When you think of the gayest cities in the country, I know the typical places that pop up: San Francisco, Portland, Seattle, Austin, Chicago, Los Angeles. You know where more and more people like you are thinking of? New Orleans. You, like many others, understand the quintessential perk of being LGBTQ is thinking outside the box, and that’s what New Orleans is all about.
And, for the record, New Orleans boasts the fourth-largest LGBTQ population among metropolitan cities and is always a top contender for destination weddings, vacations, conferences, bachelor and bachelorette parties, and weekend getaways. This is because New Orleans is fun, carefree and open-minded.
As if you needed another reason to come visit, here are 10.
1. Southern Decadence
This is the place to be Labor Gay Weekend. Take your PTO on Tuesday so you’ll have time to recover, and pack your tiniest shorts because it’s the hottest, sweatiest, gayest, most wonderful time of the year. Hundreds of thousands of gays and lesbians** descend upon the French Quarter for four days of decadent behavior. It doesn’t matter who you are, you will find your tribe here.
2. Mardi Gras
If you’ve never been to Mardi Gras, I don’t need to tell you you’re missing out. I’ll let the millions of people who have been (and come back every year) reiterate my point. The crowning jewels of Mardi Gras are the parades and balls. Don’t even bother going to the French Quarter until late night; that’s for newbies. Gay balls (the dinner and dancing kind) include Krewe of Amon-Ra, Lords of Leather, Krewe of Armeinius, Krewe of Stars, and more. Krewe of Armeinius will be celebrating their 50th Anniversary in 2018 — this would be a great one to see!
3. Red Beans Parade
There is nothing more inherently New Orleans than red beans and rice. Traditionally, you’d take the pork leftovers from Sunday dinner and cook it down with red beans, vegetables, and serve over rice for a deliciously easy supper on Monday. Appropriately hosted on Lundi Gras (a Monday), the Red Beans Parade features a second line with revelers decked out in “bean” costumes. Want to join in? Grab a hot glue gun and decorate anything and everything with beans. This parade begins in the Bywater, passes through the Marigny, and ends in the French Quarter (all queer-friendly neighborhoods).
4. Gay Easter Weekend
The weekend comprises a Gay Easter Egg Hunt, drag brunches galore, the Gay Easter Parade, and an Easter bonnet competition at Good Friends Bar, a well-know, gay-friendly bar in the French Quarter. And truly, there isn’t anything better than spending Easter Weekend donning your finest seersucker and pastels and day-drinking in the French Quarter.
5. Saenger Theater
The beautiful thing about visiting New Orleans is that everything you want to do is within a short distance. On the outer edge of the French Quarter, adjacent to the Canal Streetcar line, sits the beautifully decorated Saenger Theater. The space hosts a variety of performers, from comedians and musicians to Broadway shows. And the best part is that it’s all a fraction of the cost of New York City prices. Our recent favorites there include Mamma Mia!, The Bodyguard, Lion King, and Wicked.
6. Bayou Boogaloo
This is a local favorite and not specifically gay-oriented, but give me a minute to explain: it’s a music festival where you can listen from a float on the bayou. Bayou St. John is a canal that brings a tiny part of Lake Pontchartrain into the city. Its end is surrounded by a small park where you’ll find people jogging with their dogs, riding their bikes, enjoying a picnic or finishing their favorite books with a beer in hand. For Bayou Boogaloo, the park hosts vendors and performers while the audience chooses whether or not to sail in the bayou in anything from kayaks and pool floats to custom-designed buoyant living rooms. The vibes are great, the people are wonderful and diverse, and you’ll go home telling your friends they have to come next year.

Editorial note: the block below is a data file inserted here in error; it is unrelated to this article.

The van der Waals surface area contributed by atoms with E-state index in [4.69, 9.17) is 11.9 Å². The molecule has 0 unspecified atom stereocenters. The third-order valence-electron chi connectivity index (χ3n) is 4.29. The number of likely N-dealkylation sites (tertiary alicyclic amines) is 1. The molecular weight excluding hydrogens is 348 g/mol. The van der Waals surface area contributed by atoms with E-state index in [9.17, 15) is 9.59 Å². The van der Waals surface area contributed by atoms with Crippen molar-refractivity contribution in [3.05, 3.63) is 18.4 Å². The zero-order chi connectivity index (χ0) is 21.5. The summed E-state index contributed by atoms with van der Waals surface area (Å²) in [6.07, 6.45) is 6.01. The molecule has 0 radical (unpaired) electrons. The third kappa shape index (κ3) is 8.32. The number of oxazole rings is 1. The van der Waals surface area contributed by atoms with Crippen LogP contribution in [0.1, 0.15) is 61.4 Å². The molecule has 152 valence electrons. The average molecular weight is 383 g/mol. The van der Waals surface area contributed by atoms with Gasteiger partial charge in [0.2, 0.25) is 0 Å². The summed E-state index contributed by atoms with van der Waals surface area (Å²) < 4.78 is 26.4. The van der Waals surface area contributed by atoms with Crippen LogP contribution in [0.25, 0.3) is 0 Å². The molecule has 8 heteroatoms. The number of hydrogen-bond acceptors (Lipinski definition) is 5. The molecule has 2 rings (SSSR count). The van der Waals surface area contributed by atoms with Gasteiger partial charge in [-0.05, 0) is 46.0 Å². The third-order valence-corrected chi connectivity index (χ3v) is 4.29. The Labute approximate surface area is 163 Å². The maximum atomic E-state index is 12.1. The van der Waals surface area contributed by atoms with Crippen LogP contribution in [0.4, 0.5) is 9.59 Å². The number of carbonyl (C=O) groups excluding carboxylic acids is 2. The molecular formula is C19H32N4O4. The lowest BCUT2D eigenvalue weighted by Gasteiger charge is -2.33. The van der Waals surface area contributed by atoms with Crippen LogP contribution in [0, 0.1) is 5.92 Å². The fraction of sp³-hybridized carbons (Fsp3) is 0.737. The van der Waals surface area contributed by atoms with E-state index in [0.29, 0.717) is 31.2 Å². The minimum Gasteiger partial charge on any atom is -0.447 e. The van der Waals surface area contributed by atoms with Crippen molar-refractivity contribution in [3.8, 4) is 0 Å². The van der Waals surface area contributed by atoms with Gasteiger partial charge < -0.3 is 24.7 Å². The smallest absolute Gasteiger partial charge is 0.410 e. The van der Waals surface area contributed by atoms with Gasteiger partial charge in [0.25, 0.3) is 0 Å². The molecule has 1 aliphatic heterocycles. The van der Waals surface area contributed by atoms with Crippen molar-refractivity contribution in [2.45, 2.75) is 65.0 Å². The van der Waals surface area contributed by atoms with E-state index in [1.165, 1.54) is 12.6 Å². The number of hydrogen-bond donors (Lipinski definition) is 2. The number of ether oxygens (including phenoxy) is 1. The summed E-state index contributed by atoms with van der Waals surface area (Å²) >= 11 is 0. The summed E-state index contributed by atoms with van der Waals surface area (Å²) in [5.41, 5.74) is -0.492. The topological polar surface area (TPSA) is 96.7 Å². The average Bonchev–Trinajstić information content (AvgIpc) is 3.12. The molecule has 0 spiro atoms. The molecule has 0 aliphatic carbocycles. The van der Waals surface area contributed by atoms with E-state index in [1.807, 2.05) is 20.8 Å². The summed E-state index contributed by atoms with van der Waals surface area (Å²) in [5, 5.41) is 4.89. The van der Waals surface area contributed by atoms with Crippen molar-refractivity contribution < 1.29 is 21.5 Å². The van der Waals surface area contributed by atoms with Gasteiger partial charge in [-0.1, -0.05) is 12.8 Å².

7. New Orleans Pride
Pride is growing steadily every year in New Orleans. The focus here isn’t so much sexual orientation and gender identity as it is a chance to gather with our allies and celebrate. There’s a family day for those with children, Pride Parade for those who love synchronized walking and dancing, nights at Oz and Bourbon Pub/Parade for the those who love the thumpa-thumpa, and Pride Brunch to rally after said thumpa-thumpa. For a city that touts it’s open-minded nature, no Pride has quite the welcoming feeling that New Orleans’ does.
8. Halloween New Orleans (the fundraiser)
Halloween New Orleans (HNO) does Halloween in New Orleans even better because they do it for a cause. Funds raised benefit Project Lazarus, which provides direct healthcare and HIV/AIDS services to men and women in New Orleans. This year’s event will take place the weekend of Oct. 20-22 and features the Main Event, a costume contest, a tea dance, and a second line.
9. Voodoo Fest
If you need an excuse to wear a costume while listening to a killer lineup, look no further. Voodoo Fest borrows a piece of the beautiful City Park to set up an awesome venue for music lovers. A unique selection of performers guarantees there’s something for everyone. Pack your rain boots, face paint, wings, and tutus, and join the dance party.
10. Drag Brunch at The Country Club
This event is held on the first Saturday and third Sunday of every month at the ironically named Country Club. Join the “Southern Barbitchuates” for the $15 bottomless mimosas and deliciously concocted Southern brunch specials for a gay ol’ time. And when brunch is over, pay for a day pass, pop into your swimsuit, and lounge by the saltwater pool.
For more information and news on the city’s LGBT community, sign up for New Orleans’ LGBT e-newsletter here.